A horse race of a different color

August 22, 1996|By Michael K. Burns

"HAMBLE-TONE-neeyun, Hamble-TONE-neeyun, the best race in the world is Hambletonian." The opening lyrics of that exceptionally forgettable anthem to harness horse racing's most prestigious event still echo in my head after more than three decades.

Written (if memory serves) by the wife of a racing or racetrack official, the song was as corny as the August farm fields of southern Illinois surrounding the DuQuoin State Fairgrounds, where the American trotting classic was held for nearly a quarter of a century.

It never pretended to rival "My Old Kentucky Home" or "Maryland, My Maryland" or "Back Home in Indiana" as a musical signature of a traditional sports spectacle. Yet the simple upbeat song, played by a high school band, seemed to embody to perfection the kind of hot summer, county fair competition that was the Hambletonian until 1981.

It was an uncomplicated, enjoyable event, with picnic lunches (and corn dogs) and easygoing conversations and, of course, lots of educated horse talk. The crowds were respectable, manageable and mostly well behaved.

But what distinguished this premier race for standardbreds from most horse races is that no betting was allowed. No pari-mutuel windows, no lines of agonizing bettors, no despairing showers of worthless $2-tickets tossed in the air, no sheafs of double-sawbucks piled up for the fortunate few at payout counters.

Well, sure, there was unofficial, one-to-one personal betting. After all, it was a horse race. But the track's "handle" didn't make or break the race; the horses (all 3-year-olds) and their drivers (some in their 50s and older) did.

The purse, or payout, to the top-finishing horses that year was about the same as the winner's share of the Kentucky Derby. Betting on that race (actually, a series of heats to determine the champion) didn't fatten that prize. A bigger purse would not have attracted any finer trotters to the race; winning the Hambletonian, named for the progenitor of all U.S. harness horses, was incentive enough.

It wasn't that the sport of harness racing was estranged from pari-mutuel betting. Harness tracks (for trotters and pacers) drew enthusiastic crowds of horse players willing to back up their hunches with legal tender. They still do.

Essence of racing

But the essence of the Hambletonian held in those days at DuQuoin was the essence of racing: to prove which horse was the fastest. The winner and top finishers were financially rewarded for their success, but the Hambletonian didn't need organized betting to make up the purse.

Fans paid their admissions, the organizers collected fees from entrants and other sponsors. Spectators came to see a race, not to see whether they'd make a small fortune. The infectious excitement of a showdown among the best horses in North America was the payoff for most of the crowd.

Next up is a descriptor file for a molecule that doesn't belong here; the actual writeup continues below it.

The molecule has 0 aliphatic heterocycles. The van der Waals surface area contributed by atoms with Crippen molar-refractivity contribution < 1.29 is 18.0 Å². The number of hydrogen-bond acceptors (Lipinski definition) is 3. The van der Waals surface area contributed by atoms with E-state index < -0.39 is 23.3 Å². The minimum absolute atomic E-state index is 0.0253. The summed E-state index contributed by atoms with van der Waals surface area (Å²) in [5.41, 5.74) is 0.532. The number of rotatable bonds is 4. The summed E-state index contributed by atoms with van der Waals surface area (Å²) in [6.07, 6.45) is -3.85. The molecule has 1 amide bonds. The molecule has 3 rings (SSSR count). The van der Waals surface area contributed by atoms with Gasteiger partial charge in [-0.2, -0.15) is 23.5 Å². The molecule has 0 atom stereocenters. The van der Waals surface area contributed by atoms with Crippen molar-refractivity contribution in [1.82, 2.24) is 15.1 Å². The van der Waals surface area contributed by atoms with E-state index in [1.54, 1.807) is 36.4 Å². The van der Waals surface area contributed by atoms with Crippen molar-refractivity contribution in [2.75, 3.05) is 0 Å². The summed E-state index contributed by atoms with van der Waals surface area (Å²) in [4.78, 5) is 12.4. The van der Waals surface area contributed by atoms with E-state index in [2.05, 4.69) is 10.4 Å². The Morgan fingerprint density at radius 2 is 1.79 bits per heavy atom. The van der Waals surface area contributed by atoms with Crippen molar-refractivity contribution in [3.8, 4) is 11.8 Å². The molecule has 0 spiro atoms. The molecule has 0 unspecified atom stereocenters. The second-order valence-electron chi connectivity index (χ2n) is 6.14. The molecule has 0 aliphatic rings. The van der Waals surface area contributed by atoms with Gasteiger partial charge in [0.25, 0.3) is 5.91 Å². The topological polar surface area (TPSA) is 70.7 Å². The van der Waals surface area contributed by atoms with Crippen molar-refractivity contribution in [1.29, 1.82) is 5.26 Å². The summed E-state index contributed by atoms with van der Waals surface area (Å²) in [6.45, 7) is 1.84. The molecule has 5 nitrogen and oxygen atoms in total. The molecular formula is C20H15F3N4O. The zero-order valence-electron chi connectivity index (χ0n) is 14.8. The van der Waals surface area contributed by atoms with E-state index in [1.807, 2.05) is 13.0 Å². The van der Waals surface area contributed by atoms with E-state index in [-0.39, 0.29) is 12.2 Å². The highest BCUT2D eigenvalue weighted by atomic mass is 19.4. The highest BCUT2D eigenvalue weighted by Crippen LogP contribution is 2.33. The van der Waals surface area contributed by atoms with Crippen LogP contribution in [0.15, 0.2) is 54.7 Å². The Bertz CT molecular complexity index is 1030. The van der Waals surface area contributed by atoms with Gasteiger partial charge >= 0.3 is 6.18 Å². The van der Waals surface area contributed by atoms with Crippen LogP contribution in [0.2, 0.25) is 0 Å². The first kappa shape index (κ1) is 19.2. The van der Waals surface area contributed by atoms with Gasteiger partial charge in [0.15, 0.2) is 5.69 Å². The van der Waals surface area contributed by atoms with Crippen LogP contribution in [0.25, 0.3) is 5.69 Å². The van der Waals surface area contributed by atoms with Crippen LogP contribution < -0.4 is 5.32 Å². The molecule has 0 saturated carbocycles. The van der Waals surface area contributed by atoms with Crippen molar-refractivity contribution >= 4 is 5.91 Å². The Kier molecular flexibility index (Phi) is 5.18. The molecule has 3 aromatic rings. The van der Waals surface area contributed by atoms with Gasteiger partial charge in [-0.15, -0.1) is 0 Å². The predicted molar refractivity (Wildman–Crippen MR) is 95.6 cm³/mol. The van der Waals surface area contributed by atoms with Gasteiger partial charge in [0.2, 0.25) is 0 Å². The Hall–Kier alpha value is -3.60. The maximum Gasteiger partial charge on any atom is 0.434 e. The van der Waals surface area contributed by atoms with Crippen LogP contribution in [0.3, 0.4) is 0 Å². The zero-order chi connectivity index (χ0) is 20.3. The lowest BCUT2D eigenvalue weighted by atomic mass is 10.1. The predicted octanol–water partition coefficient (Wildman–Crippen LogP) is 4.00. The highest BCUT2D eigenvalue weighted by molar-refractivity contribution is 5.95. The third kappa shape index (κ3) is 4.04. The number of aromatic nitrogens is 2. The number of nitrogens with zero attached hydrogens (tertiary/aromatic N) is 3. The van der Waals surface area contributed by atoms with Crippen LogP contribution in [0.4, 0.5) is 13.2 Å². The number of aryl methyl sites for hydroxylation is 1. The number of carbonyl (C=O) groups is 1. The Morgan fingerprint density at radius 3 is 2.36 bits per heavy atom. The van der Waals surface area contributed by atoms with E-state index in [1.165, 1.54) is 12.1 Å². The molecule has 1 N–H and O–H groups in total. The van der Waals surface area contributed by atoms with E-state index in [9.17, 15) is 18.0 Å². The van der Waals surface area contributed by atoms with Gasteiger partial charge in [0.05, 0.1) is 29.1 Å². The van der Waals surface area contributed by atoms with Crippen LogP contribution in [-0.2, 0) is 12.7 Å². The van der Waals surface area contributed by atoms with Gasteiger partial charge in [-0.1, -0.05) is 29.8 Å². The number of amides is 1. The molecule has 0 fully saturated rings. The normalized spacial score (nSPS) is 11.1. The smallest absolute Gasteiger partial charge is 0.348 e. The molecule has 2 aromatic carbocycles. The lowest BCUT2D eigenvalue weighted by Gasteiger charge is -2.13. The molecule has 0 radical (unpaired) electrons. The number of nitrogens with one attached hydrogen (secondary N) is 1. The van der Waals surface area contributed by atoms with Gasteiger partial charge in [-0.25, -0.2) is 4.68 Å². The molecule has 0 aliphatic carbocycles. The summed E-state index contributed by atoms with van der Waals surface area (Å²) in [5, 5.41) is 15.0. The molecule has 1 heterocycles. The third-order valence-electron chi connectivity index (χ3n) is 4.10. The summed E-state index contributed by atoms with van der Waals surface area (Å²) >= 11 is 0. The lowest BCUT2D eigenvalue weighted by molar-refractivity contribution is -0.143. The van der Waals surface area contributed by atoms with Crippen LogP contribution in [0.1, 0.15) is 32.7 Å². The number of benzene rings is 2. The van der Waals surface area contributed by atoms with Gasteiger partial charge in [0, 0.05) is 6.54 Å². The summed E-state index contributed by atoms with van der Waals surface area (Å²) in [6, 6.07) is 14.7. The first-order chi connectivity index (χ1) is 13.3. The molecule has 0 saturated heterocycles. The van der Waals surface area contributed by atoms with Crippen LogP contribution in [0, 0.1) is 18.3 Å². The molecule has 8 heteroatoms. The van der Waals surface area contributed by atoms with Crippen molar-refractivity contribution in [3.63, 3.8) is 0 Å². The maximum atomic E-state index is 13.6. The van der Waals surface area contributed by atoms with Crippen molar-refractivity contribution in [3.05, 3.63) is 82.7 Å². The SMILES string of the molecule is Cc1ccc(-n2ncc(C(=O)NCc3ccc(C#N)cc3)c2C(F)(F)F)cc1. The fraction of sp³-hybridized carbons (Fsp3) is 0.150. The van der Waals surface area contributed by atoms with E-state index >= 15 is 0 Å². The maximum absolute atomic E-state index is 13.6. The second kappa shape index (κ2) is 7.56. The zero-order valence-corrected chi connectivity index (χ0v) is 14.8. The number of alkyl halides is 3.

The Hambletonian has been run for the past 16 years at The Meadowlands in New Jersey, and there is the usual pari-mutuel betting. The purse is about 10 times what it was then, the crowds larger. But the horse race is still the main thing, even with the organized betting.

Before you dismiss this reminiscence as irrelevant, time-fogged nostalgia, let me assure you that the same spirit can be seen any spring in Maryland, but not at Pimlico.

Thousands of people enjoy themselves with picnics and good-spirited conversation and a day at the horse races -- and no betting -- at the traditional steeplechase races held over the Baltimore-Harford countryside.

And even if some of them are too wrapped up in the social thing to actually follow the races, you can bet (unofficially, of course) that a higher percentage of the attendees do see the races than does the infield-orgy mob at the Preakness. Equestrian show jumping competitions, horse races of time and perfection, are attracting record crowds and big-paying sponsors. Again, no betting on the horse races.

Track meets and auto races and other racing sport events draw crowds who love the sport and the spirit of competition. They don't rely on betting for success, but on the quality of their attractions.

So when the self-appointed lords of Maryland horse racing start whining about how they need slot machines at the tracks in order to protect the sport, they're not talking about people that love to see horse races.

They mean the "industry" that feeds on gambling (and addiction). They mean their kind of casinos, with the stage props of horse racing tradition masking what is really the business of betting. Given that mind-set, a dollar earned from a slot machine is the same as a buck earned from the pari-mutuel betting pool.

This isn't to say that pari-mutuel wagering on the horses is unnecessary to the successful operation of a racing track. Far from it.

But it is to say that the sport of horse racing should be considered primary, as it is in other venues and equine competitions, and not the track's gambling take. That's the sport of making paupers. That's like putting the sulky before the horse.

Michael K. Burns writes editorials for The Sun.

Pub Date: 8/22/96

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